Sunday, 25 October 2020

Boris Artzybasheff - part 1

“Get out of Russia, don’t sponge on my reputation, and change your name.” these were words of advice offered by M.P. Artsybasev, a well-known and respected Russian author, to his son Boris shortly before the First World War. Born in 1899, in Kharkov, Ukraine, the younger Artzybasheff did not leave Russia until 1919, after the Russian Revolution. The young artist settled in New York where he embarked on his artistic career. His earliest employment was as an engraver designing labels for beer and medicine bottles. He began doing free-lance work and soon established a reputation for creative design. 

Artzybasheff turned his attention to illustrating books. In 1927 his book designs won him the first of many prestigious awards including best illustrated book from both the American Library Association and the American Institute of Graphic Arts. Throughout his career he was commissioned to design more than thirty books and illustrate another twenty.


In 1940 the editors of Fortune magazine commissioned Artzybasheff to design a cover for the magazine. He had already created several colourful graphs and charts to illustrate articles in the magazine when he submitted a painting of a Japanese soldier standing before a large sculpted head of the Buddha.


1941 Fortune magazine April issue Japan in Asia

This cover illustration attracted the attention of Time magazine editors who were assembling a staff of illustrators to create cover designs. Artzybasheff created more than 200 covers for Time, including portraits of Stalin, Hitler, Truman, Mao Tse Tung, and Ho Chi Minh.


Time magazine, Ho Chi Minh

Other compelling forms of Artzybasheff’s published works were his illustrations of mechanized humans. These pictures, which often border on the surreal, display a keen sense of how the machine works or what human task the machine was meant to replace. The images of animated weapons of war and tyranny that were created for Life magazine, demonstrate how men can create monsters that are real and deadly.


1941 Imperturbable Tank Attack

When asked about his thoughts on war am weaponry, Artzybasheff relied, “I try to shake this thought off: It may be that a healthy planet should have no more life upon it than a well-kept dog has fleas; but what possesses the flea to concoct its own flea powder?” According to the editors of Life, Artzybasheff war machines “take a sardonic delight in their own power of estruction.” Many of his anthropomorphic designs, along with numerous other illustrations, were published in his 1954 book “As I See.”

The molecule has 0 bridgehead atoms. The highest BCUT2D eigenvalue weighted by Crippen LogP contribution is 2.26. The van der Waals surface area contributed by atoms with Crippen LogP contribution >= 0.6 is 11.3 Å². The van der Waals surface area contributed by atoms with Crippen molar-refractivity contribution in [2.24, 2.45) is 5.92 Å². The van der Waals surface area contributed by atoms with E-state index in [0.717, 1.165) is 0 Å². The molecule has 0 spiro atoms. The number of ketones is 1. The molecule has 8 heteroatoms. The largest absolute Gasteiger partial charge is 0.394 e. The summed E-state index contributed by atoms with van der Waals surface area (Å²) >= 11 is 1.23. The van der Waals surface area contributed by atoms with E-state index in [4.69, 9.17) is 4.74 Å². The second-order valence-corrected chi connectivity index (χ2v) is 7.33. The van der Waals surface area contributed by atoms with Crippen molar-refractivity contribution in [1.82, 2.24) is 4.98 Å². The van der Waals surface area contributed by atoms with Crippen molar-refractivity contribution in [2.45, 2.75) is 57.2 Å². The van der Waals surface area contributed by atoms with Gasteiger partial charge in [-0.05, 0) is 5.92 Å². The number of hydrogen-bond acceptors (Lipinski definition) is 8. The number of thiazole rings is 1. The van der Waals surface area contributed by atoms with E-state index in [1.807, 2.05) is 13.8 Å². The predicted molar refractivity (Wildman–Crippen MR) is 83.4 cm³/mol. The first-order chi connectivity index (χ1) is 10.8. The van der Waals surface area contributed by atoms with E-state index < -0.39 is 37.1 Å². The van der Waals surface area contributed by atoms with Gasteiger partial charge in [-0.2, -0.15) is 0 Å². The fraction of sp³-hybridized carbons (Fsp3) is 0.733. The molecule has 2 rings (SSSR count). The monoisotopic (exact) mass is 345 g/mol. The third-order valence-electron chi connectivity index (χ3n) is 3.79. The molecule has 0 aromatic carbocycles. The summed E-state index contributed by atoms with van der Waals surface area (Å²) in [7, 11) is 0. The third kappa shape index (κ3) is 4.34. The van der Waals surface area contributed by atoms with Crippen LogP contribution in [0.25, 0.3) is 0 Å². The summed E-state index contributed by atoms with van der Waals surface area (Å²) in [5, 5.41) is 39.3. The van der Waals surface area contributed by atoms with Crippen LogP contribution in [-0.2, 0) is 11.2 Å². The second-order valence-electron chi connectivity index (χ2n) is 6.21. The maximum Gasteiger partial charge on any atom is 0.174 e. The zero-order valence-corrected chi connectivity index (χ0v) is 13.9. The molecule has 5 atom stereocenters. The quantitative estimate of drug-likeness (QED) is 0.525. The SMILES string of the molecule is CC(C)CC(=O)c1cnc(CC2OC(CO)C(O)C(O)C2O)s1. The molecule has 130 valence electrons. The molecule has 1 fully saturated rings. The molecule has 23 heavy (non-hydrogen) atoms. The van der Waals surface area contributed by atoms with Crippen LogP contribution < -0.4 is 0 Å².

As I See, 1954

Artzybasheff approached the creation of his paintings with the attention to detail and process that was similar to an engineer’s approach to designing a machined component. The precision of the planned design and his control over the methods and materials were extreme important to him. He kept extensive notes on his ideas, technique, and formulae for mixing gouache paints, and even notated his preparatory sketches, constantly making revisions and adaptations.

Often, he would “build” his paintings, starting with detailed drawings that were layered with skins of colour to develop the final design of the paintings. Components or features were frequently designed separately, then brought to the composition in their final form. The result was a picture that displayed the unique and imaginative vision of an artist who was justifiably labelled the “Master of the Machine Age.”

Biography adapted from Domenic J. Iacono

Associate Director of Syracuse University Art Collection


This is part 1 of a 12-part series on the works of Boris Artzybasheff:


1922 The Undertaker's Garland by John Peale Bishop:




The Death of the Last Centaur

Madman's Funeral

The Efficiency Expert

The Funeral of Mary Magdalen

The Fugitive Saint


The End

1922 Verotchka's Tales 

published by E.P. Dutton, New York:


Front Cover

Title Page

Bed Time

Bed Time

Bold Rabbit

Bold Rabbit

Cacinella

Cacinella

Crow and Canary

Crow and Canary

Milk, Cereal, and Moorka

Milk, Cereal, and Moorka

Mosquito and Mishka

Mosquito and Mishka

Sparrow, Stickleback, and Yasha

Sparrow, Stickleback, and Yasha

The Last Fly

The Last Fly

Vanka's Birthday

Vanka's Birthday

Wisest of All

Wisest of All


1927 Creatures by Colum Padraic 

published by Macmillan Co., New York:


Front Cover (wrapper)

Front and Back Cover (wrapper)

Back Cover (wrapper)

Frontispiece

Title Page



1927 The Wonder Smith and His Son by Ella Young:


Front Cover

Title Page








1923 Kazbek Perfume advertisement


No comments:

Post a comment

Note: only a member of this blog may post a comment.